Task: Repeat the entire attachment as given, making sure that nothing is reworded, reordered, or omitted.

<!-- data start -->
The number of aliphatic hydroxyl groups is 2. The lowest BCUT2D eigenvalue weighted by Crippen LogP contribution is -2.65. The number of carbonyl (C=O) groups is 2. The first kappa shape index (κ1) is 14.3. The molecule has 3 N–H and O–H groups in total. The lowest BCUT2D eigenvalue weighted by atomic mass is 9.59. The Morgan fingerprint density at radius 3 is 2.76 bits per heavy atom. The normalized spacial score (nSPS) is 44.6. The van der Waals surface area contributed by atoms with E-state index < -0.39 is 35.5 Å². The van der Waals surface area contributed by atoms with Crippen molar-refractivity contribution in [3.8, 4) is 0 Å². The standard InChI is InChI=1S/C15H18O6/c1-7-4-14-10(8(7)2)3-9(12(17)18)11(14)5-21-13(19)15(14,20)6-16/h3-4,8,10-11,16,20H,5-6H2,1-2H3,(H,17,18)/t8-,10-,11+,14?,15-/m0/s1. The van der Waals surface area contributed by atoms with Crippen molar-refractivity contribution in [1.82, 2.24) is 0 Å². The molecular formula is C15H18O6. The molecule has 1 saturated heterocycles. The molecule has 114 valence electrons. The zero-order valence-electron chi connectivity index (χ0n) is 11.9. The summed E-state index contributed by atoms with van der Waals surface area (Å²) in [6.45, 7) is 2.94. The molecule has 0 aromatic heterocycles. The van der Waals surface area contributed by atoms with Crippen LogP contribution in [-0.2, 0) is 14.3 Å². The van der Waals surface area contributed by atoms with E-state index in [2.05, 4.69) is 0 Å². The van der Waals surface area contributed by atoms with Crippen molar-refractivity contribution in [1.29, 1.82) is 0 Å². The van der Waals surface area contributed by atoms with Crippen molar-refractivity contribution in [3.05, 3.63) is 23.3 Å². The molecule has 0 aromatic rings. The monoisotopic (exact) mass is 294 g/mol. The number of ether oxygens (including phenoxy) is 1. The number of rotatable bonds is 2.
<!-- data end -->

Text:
The number of aliphatic hydroxyl groups is 2. The lowest BCUT2D eigenvalue weighted by Crippen LogP contribution is -2.65. The number of carbonyl (C=O) groups is 2. The first kappa shape index (κ1) is 14.3. The molecule has 3 N–H and O–H groups in total. The lowest BCUT2D eigenvalue weighted by atomic mass is 9.59. The Morgan fingerprint density at radius 3 is 2.76 bits per heavy atom. The normalized spacial score (nSPS) is 44.6. The van der Waals surface area contributed by atoms with E-state index < -0.39 is 35.5 Å². The van der Waals surface area contributed by atoms with Crippen molar-refractivity contribution in [3.8, 4) is 0 Å². The standard InChI is InChI=1S/C15H18O6/c1-7-4-14-10(8(7)2)3-9(12(17)18)11(14)5-21-13(19)15(14,20)6-16/h3-4,8,10-11,16,20H,5-6H2,1-2H3,(H,17,18)/t8-,10-,11+,14?,15-/m0/s1. The van der Waals surface area contributed by atoms with Crippen molar-refractivity contribution in [1.82, 2.24) is 0 Å². The molecular formula is C15H18O6. The molecule has 1 saturated heterocycles. The molecule has 114 valence electrons. The zero-order valence-electron chi connectivity index (χ0n) is 11.9. The summed E-state index contributed by atoms with van der Waals surface area (Å²) in [6.45, 7) is 2.94. The molecule has 0 aromatic heterocycles. The van der Waals surface area contributed by atoms with Crippen LogP contribution in [-0.2, 0) is 14.3 Å². The van der Waals surface area contributed by atoms with E-state index in [2.05, 4.69) is 0 Å². The van der Waals surface area contributed by atoms with Crippen molar-refractivity contribution in [1.29, 1.82) is 0 Å². The van der Waals surface area contributed by atoms with Crippen molar-refractivity contribution in [3.05, 3.63) is 23.3 Å². The molecule has 0 aromatic rings. The monoisotopic (exact) mass is 294 g/mol. The number of ether oxygens (including phenoxy) is 1. The number of rotatable bonds is 2.